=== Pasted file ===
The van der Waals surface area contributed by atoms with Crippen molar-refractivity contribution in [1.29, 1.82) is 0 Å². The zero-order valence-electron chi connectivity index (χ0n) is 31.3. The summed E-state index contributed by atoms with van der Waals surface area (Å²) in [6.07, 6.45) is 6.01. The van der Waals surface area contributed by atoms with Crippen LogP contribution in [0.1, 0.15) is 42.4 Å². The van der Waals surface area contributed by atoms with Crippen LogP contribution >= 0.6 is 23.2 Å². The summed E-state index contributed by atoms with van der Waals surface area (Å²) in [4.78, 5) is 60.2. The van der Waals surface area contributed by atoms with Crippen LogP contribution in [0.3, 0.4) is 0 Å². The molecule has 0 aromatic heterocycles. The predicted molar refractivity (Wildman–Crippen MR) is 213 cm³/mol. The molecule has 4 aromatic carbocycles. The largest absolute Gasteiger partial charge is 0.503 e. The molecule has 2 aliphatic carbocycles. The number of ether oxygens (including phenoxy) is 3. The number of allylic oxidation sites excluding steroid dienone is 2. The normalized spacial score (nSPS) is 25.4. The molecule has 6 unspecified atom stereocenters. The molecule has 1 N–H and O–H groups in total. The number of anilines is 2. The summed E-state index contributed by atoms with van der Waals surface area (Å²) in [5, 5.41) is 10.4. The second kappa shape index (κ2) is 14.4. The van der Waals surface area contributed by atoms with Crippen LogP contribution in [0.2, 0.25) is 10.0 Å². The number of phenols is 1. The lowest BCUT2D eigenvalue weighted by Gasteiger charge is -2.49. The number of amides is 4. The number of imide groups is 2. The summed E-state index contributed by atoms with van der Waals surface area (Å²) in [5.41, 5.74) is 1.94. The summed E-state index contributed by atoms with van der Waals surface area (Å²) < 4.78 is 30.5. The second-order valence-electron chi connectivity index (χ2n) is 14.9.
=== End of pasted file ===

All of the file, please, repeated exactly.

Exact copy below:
The van der Waals surface area contributed by atoms with Crippen molar-refractivity contribution in [1.29, 1.82) is 0 Å². The zero-order valence-electron chi connectivity index (χ0n) is 31.3. The summed E-state index contributed by atoms with van der Waals surface area (Å²) in [6.07, 6.45) is 6.01. The van der Waals surface area contributed by atoms with Crippen LogP contribution in [0.1, 0.15) is 42.4 Å². The van der Waals surface area contributed by atoms with Crippen LogP contribution >= 0.6 is 23.2 Å². The summed E-state index contributed by atoms with van der Waals surface area (Å²) in [4.78, 5) is 60.2. The van der Waals surface area contributed by atoms with Crippen LogP contribution in [0.3, 0.4) is 0 Å². The molecule has 0 aromatic heterocycles. The predicted molar refractivity (Wildman–Crippen MR) is 213 cm³/mol. The molecule has 4 aromatic carbocycles. The largest absolute Gasteiger partial charge is 0.503 e. The molecule has 2 aliphatic carbocycles. The number of ether oxygens (including phenoxy) is 3. The number of allylic oxidation sites excluding steroid dienone is 2. The normalized spacial score (nSPS) is 25.4. The molecule has 6 unspecified atom stereocenters. The molecule has 1 N–H and O–H groups in total. The number of anilines is 2. The summed E-state index contributed by atoms with van der Waals surface area (Å²) in [5, 5.41) is 10.4. The second kappa shape index (κ2) is 14.4. The van der Waals surface area contributed by atoms with Crippen LogP contribution in [0.2, 0.25) is 10.0 Å². The number of phenols is 1. The lowest BCUT2D eigenvalue weighted by Gasteiger charge is -2.49. The number of amides is 4. The number of imide groups is 2. The summed E-state index contributed by atoms with van der Waals surface area (Å²) in [5.41, 5.74) is 1.94. The summed E-state index contributed by atoms with van der Waals surface area (Å²) < 4.78 is 30.5. The second-order valence-electron chi connectivity index (χ2n) is 14.9.